Bike The Hurt Study on Motorcycle Accident Causes

The Hurt Report is often referenced among motorcycle enthusiasts, however, not everyone knows exactly what it means. On I was able to get the lowdown on the Hurt report (named for the author, not for the injury).

Bikes are bigger, and better engineered than they were in 1981, but a lot of the findings still stand. A lot of this is also why I’m a safety-minded biker, not a sexy biker.

Hurt’s Conclusions

Conspicuity. Better visibility from the front reduces the ‘right of way’ accidents. Since Hurt, always-on bike lights has probably changed this issue. Better visibility from the back and brake lights reduces rear-ending when stopped in traffic.

Training and Rider Skills. Hurt thought that most of the 25% of single-bike crashes were due to poor rider skills. He also said that better riding skills would have reduced the number and severity of many of the multi-vehicle crashes. There seems to be wide agreement that improved rider training reduces both the number of crashes and their severity.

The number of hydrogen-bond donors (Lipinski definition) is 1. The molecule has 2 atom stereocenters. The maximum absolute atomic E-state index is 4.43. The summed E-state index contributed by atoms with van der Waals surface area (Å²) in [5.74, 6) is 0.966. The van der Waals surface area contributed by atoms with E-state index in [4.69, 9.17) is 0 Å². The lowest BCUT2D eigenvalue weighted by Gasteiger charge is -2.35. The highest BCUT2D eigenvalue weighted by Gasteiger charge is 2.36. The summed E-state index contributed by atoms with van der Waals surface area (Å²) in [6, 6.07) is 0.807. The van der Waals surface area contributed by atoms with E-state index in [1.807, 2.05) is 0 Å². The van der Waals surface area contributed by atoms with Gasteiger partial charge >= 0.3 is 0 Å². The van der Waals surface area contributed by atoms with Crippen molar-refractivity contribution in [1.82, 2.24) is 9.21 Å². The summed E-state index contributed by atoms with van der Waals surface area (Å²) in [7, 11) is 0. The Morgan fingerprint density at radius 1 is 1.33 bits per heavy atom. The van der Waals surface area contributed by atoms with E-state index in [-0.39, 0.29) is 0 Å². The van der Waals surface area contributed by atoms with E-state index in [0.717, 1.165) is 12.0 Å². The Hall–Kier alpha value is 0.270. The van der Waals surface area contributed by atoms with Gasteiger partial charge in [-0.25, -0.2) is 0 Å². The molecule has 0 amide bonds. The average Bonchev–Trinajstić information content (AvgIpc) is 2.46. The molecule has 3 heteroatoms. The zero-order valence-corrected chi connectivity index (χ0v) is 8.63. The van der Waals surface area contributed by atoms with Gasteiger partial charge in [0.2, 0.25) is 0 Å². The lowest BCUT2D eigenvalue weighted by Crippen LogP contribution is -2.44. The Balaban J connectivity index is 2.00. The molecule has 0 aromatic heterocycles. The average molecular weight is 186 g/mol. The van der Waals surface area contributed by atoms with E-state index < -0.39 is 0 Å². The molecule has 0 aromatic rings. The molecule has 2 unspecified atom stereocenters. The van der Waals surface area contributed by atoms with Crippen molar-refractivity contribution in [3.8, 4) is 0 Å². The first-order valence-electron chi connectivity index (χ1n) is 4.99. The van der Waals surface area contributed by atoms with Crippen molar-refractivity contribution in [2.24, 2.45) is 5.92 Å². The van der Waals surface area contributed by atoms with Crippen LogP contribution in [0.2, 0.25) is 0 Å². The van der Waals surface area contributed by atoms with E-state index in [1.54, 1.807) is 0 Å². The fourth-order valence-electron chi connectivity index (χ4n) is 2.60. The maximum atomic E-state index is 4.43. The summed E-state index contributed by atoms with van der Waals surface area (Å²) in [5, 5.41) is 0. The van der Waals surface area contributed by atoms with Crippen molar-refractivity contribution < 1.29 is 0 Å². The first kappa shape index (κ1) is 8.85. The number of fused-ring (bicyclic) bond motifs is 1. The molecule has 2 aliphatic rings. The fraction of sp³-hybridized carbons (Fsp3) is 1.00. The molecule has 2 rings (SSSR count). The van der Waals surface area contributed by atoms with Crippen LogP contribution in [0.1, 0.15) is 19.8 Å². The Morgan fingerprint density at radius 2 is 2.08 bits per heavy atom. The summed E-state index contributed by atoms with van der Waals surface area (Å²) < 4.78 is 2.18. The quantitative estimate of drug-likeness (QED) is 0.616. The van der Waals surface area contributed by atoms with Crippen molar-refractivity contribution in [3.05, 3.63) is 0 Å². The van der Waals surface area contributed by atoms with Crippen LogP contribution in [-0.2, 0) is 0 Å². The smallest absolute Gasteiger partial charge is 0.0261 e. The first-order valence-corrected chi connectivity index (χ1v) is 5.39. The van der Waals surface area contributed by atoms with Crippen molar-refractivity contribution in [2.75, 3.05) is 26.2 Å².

Motorcycle condition is the cause of only 3% of crashes. We think this is still important because it is a gimme. It is the 3% that we can control. Other studies suggest that bikers are killed more often when the motorcycle has a technical defect especially tires and brakes, even when the bike defect is not the actual cause of the crash.

Hurt had a lot to say about helmets and riding gear. These reduce injury.

Speed was not a major causative issue. Again, technical improvements in bikes had probably moved this issue along.

via Bike The Hurt Study on Motorcycle Accident Causes.

I strongly believe that everyone who is interested in riding should take a basic skills course. I prefer the MSF course, but there’s other courses available, too.

To find a safety course through the MSF, click here to find a local motorcycle safety course. They also have quite a few safety oriented titles available in the iTunes store, here.

You can also talk to your local motorcycle dealerships, as well as local biker churches, and they probably have classes of their own, often taught by MSF-trained instructors.


Michigan’s standard MSF courses through local colleges are normally $25. However, they fill up quickly, and sometimes it’s really difficult to get into one. At Riders University, they have a scholarship that you can apply to if you’re not able to afford the cost of a class.

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